Shares for Wolverine World Wide Inc. are in the red today, dipping more than 8 percent to $36.51 as of 10:30 a.m. ET after posting fourth-quarter earnings that fell slightly below analysts’ expectations. It also issued full-year guidance that missed consensus bets.
The Rockford, Mich.-based company — parent to Merrell, Sperry and Keds — reported revenues that increased 0.2 percent to $579.6 million during the period, compared with Wall Street’s estimate of $581.91 million.
On an adjusted basis, earnings per share climbed 27 percent to 52 cents, versus 41 cents in the prior year and besting forecasts of 49 cents per diluted share.
“This was the highest quarterly revenue growth of the year driven by our two largest brands Merrell and Sperry,” said chairman, CEO and president Blake Krueger, referring to the former’s solid sales run and the latter’s continued recovery.
For the full year, Wolverine’s sales decreased 4.7 percent to $2.24 billion in 2018. Adjusted diluted earnings per share improved 32 percent to $2.17, compared with $1.64 in the prior year.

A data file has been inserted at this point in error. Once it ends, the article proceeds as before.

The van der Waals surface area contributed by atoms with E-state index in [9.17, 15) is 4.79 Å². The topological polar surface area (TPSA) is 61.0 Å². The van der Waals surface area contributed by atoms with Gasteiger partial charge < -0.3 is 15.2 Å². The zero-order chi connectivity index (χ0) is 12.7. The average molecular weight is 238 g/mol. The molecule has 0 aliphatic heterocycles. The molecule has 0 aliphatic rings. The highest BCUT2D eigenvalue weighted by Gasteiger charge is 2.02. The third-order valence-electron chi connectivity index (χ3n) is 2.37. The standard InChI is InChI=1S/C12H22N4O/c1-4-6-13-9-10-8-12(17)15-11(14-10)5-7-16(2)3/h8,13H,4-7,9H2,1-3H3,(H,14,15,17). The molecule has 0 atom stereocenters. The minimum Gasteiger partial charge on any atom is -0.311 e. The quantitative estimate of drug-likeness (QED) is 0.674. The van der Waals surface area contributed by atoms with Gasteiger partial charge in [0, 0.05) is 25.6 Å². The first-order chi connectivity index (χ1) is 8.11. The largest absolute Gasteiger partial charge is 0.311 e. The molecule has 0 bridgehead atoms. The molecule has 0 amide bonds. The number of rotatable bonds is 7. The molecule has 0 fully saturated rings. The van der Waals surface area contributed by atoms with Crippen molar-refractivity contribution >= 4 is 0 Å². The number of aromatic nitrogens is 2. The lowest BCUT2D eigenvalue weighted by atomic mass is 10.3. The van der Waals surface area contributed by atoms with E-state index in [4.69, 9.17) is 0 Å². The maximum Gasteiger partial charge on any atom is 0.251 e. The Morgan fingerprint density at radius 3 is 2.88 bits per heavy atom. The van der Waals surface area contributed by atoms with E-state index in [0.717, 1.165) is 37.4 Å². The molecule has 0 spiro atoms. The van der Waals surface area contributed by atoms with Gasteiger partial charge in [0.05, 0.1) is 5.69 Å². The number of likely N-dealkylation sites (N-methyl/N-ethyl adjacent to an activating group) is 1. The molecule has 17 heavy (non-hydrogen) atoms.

Watch on FN
“We saw solid underlying revenue growth across our portfolio including several of our largest brands,” senior VP and CFO Mike Stornant said. “We also deployed our capital during 2018 in an efficient manner by returning $204 million to shareholders in the form of share repurchases and dividends, reducing debt by $212 million, and making $60 million of discretionary contributions to bring our defined benefit pension plans to essentially fully funded status.”
During the year, the footwear manufacturer also invested $50 million in growth initiatives, with plans to up its strategic acquisitions and repurchase up to $400 million of common shares.
Looking ahead, Wolverine now expects revenues between $2.20 to $2.33 billion, compared with Wall Street’s expectation of $2.33 billion. It also sees earnings per share for the full year at $2.20 to $2.35, versus a previous outlook at the higher end of the range.
Wolverine Exec Bornie Del Priore Shares How She’s Shaping the Company’s Kids’ Business
Merrell and Sperry Continue Their Progress, but Overall Wolverine Sales Fall Short
Wolverine Q2 Profits More Than Double Thanks to Sperry, Merrell